Then now, my dear youth, I said, you perceive that in things which we know everyone will trust us and we may do as we please, and no one will like to interfere with us; and we are free, and masters of others; and these things will really be ours, for we will turn them to our good.
This is Socrates's conclusion to his discussion with Lysis about Lysis's "enslavement" to his parents. Again, we see a standard piece of Socratic philosophy (as interpreted, of course, by Plato) changed in important aspects by the unusual circumstances in which the Lysis takes place. The idea that freedom and the truly happy life can only be achieved through knowledge or wisdom is the central pillar in Socrates's thought. The expansion of this doctrine into a systematic theory about ideal forms and the afterlife is generally thought to Plato's own work, and the absence of these factors here is part of what indicates that the Lysis is an early dialogue. Here, however, Socrates's argument that happiness depends on knowledge is specifically geared toward the kinds of power that a teenage boy like Lysis would find exciting and appealing. Happiness is constructed specifically against the state of "slavery" in which Lysis suffers under his parents, who (like any parents) restrict his actions.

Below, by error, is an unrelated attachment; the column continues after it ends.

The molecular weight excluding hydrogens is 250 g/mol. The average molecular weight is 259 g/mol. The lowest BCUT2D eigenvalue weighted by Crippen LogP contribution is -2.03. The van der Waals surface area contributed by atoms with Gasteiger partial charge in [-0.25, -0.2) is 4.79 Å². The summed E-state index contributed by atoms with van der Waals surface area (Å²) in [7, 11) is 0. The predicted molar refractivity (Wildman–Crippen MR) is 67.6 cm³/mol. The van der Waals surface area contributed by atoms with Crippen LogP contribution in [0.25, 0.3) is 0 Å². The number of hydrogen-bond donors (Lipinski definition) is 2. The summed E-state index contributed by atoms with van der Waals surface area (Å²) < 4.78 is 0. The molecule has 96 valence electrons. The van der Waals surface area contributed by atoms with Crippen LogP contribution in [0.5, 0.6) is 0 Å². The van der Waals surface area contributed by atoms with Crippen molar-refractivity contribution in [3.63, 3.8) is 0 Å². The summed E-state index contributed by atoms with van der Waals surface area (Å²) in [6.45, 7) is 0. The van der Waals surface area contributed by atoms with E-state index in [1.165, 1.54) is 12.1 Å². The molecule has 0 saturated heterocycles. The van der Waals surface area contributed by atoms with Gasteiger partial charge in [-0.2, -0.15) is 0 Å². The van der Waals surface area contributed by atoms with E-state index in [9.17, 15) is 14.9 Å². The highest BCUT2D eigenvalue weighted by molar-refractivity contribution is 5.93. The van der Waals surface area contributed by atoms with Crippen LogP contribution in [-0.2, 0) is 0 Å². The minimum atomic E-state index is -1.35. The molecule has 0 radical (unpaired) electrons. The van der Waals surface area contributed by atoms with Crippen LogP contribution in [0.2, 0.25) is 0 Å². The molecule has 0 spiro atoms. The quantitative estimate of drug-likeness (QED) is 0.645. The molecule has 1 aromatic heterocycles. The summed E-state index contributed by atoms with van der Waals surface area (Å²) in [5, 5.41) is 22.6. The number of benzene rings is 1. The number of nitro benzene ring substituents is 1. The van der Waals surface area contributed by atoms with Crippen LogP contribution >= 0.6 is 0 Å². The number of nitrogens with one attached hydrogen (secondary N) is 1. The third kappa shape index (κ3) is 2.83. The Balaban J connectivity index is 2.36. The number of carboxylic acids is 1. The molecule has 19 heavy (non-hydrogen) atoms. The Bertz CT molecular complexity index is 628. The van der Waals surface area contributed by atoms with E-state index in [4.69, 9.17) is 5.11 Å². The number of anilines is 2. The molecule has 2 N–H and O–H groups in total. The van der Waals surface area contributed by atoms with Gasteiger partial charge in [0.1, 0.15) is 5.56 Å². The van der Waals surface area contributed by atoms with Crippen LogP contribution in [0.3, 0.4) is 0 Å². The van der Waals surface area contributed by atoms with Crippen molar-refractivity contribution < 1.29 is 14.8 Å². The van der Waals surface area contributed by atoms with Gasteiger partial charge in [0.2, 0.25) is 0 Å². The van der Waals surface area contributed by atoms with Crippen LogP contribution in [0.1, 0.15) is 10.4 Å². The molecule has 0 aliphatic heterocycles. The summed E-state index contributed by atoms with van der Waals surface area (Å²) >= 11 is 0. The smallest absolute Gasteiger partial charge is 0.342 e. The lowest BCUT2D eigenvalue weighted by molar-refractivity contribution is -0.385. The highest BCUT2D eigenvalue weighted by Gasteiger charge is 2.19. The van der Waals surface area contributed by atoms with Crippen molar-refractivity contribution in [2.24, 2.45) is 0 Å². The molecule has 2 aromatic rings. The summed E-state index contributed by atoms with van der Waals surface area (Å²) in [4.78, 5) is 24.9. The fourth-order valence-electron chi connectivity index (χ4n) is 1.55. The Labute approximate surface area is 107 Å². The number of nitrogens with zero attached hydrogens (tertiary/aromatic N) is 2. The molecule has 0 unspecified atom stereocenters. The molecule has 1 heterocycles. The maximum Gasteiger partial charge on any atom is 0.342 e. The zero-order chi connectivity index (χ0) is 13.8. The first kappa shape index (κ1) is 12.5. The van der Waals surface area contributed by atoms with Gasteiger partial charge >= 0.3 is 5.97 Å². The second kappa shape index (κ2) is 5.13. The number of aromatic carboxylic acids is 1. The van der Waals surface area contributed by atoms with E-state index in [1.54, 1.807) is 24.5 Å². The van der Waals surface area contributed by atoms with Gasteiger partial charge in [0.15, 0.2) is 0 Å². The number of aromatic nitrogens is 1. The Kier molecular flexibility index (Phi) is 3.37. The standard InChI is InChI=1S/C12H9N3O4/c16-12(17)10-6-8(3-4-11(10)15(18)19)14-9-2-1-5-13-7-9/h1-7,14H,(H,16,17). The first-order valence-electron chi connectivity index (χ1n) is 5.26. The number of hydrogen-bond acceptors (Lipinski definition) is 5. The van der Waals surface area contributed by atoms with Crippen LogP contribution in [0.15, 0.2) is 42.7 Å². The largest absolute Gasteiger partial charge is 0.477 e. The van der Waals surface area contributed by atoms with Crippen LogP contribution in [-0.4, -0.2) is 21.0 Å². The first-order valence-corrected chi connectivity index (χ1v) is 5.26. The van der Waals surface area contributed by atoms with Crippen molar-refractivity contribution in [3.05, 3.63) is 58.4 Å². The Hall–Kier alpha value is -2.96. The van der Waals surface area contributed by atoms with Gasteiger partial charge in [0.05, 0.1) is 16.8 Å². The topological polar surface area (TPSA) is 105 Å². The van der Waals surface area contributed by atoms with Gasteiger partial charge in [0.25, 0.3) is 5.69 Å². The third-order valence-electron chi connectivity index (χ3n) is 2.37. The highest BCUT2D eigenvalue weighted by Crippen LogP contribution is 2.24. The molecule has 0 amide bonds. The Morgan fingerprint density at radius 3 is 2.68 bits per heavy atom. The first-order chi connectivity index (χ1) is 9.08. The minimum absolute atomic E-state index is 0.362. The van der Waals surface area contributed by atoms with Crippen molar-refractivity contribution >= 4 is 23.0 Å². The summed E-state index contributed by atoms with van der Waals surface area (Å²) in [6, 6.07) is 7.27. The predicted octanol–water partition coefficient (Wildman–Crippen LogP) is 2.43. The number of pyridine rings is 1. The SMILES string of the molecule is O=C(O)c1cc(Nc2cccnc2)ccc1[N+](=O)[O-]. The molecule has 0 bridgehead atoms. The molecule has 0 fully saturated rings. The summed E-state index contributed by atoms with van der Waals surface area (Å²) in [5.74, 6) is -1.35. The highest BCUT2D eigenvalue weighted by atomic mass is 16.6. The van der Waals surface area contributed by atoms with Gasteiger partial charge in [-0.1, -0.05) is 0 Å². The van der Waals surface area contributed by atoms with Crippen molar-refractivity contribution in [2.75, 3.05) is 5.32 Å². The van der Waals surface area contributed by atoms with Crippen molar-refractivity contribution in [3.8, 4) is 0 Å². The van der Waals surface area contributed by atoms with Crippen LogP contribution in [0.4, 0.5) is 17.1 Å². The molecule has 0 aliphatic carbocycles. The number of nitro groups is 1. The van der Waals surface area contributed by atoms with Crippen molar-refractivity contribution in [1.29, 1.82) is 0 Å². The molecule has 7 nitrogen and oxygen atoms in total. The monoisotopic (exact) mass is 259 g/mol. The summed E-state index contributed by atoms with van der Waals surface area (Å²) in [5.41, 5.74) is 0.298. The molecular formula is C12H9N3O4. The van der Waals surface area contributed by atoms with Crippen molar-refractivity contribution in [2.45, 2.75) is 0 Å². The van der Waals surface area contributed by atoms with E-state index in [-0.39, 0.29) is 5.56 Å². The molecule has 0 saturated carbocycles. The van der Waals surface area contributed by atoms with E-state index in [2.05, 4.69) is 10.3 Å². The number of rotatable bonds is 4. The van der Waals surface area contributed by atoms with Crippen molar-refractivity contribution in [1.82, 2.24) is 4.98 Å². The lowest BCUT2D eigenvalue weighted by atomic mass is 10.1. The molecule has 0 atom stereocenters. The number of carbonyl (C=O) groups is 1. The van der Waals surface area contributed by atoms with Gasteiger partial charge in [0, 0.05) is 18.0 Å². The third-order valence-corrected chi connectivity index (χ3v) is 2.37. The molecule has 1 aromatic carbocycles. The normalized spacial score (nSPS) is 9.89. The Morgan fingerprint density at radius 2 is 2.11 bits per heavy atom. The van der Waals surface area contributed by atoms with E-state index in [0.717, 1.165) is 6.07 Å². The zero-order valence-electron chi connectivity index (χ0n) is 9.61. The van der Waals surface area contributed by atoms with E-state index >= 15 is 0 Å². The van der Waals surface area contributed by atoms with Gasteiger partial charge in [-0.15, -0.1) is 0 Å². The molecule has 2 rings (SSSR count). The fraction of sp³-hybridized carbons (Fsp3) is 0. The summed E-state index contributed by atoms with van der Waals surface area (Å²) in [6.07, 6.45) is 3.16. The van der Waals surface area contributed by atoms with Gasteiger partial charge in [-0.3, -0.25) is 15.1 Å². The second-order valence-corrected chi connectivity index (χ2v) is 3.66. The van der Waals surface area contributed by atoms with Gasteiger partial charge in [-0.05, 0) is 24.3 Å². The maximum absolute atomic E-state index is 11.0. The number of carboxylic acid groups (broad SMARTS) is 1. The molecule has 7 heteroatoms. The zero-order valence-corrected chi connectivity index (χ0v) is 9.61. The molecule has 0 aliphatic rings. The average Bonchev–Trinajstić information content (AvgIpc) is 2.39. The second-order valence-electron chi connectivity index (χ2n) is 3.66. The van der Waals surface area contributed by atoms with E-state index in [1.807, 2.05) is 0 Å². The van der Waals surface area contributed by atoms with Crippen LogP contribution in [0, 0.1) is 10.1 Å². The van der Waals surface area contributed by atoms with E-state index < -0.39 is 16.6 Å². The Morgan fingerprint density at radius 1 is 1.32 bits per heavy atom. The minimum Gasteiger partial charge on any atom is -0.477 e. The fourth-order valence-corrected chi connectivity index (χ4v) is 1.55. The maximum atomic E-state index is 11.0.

Thus, knowledge will not lead simply to a happy, peaceful life for Lysis, but specifically to a kind of ultimate freedom involving boyhood fantasies of power and unrestricted agency. Left out almost entirely is the usual assertion that knowledge will make us act wisely in everything. This is no doubt implied, but the specific words Socrates uses almost suggest more of a tyrannical model: "we may do as we please ." This issue of the subtle warping of the standard Socratic method is central to the Lysis, and is loaded with a tension that stems from Plato's wrestling with the charge that Socrates "corrupted the youth of Athens" with his philosophical debates. The Lysis tackles this question by imagining how Socrates might explain his teachings to boys.